Australia's University of New South Wales  has agreed to repay 32 million Singapore dollars, or $22 million, in loans and grants made to it by various agencies of the Singaporean government to help establish what was to become a doomed campus venture on the island nation.
The controversial school shut in June amid an enrollment slump, barely five months after opening its doors.
UNSW Asia, as the operation was known, had been the only foreign institution ever to operate a full-fledged university in Singapore -- and the first full-fledged foreign university ever to fail in Southeast Asia. A number of smaller Australian-led academic operations in the region also withdrew from the region during 2007.
The institution's Australian backers had predicted enrollment of as many as 15,000 students by the end of next decade, but fewer than 150 had signed up for its first semester this year.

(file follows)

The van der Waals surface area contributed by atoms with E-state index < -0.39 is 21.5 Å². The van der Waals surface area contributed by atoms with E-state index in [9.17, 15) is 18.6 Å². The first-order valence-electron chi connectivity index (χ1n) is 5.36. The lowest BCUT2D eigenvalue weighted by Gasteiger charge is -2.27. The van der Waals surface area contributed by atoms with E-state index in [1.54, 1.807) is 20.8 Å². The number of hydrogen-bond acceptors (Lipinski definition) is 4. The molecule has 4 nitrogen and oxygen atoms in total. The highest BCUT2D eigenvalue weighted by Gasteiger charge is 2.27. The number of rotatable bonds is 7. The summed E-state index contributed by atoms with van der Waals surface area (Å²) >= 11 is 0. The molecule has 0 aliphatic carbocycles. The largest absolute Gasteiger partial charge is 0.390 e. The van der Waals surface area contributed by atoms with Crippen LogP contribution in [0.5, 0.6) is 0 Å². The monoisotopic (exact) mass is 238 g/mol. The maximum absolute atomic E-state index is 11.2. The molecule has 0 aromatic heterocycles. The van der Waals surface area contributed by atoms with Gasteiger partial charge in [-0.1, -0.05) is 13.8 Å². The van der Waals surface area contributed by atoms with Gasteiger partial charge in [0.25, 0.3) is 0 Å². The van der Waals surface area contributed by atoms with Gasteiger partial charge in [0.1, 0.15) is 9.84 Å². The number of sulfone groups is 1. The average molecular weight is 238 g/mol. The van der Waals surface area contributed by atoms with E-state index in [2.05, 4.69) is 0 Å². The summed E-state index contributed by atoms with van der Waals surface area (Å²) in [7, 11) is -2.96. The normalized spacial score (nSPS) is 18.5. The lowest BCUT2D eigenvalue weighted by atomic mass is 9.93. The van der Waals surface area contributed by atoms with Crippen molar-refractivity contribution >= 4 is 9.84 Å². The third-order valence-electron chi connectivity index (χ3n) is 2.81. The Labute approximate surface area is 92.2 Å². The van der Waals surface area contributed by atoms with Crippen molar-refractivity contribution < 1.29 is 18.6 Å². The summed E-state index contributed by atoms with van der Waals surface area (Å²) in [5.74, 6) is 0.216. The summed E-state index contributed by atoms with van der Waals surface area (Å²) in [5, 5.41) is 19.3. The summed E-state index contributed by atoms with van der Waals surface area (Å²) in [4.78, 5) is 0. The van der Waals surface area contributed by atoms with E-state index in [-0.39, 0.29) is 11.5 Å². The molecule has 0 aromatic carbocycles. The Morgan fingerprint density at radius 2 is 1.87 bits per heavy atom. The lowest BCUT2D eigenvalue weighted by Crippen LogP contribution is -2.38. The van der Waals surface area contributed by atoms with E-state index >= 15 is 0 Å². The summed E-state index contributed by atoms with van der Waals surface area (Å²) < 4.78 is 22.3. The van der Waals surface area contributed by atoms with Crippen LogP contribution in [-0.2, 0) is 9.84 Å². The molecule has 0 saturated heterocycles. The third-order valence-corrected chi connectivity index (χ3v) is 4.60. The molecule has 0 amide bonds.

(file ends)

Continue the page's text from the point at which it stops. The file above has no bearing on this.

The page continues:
A spokeswoman for the Sydney-based institution would neither confirm nor deny the dollar amount of the settlement reported in The Singapore Straits Times, which is close to its government.
In a statement, which followed months of behind-the-scenes wrangling, the university said that all loans made to it from "various" agencies of the Singaporean government had now been repaid.
The statement said UNSW would continue to work with its Singaporean counterparts on research collaborations in areas like water and clean energy.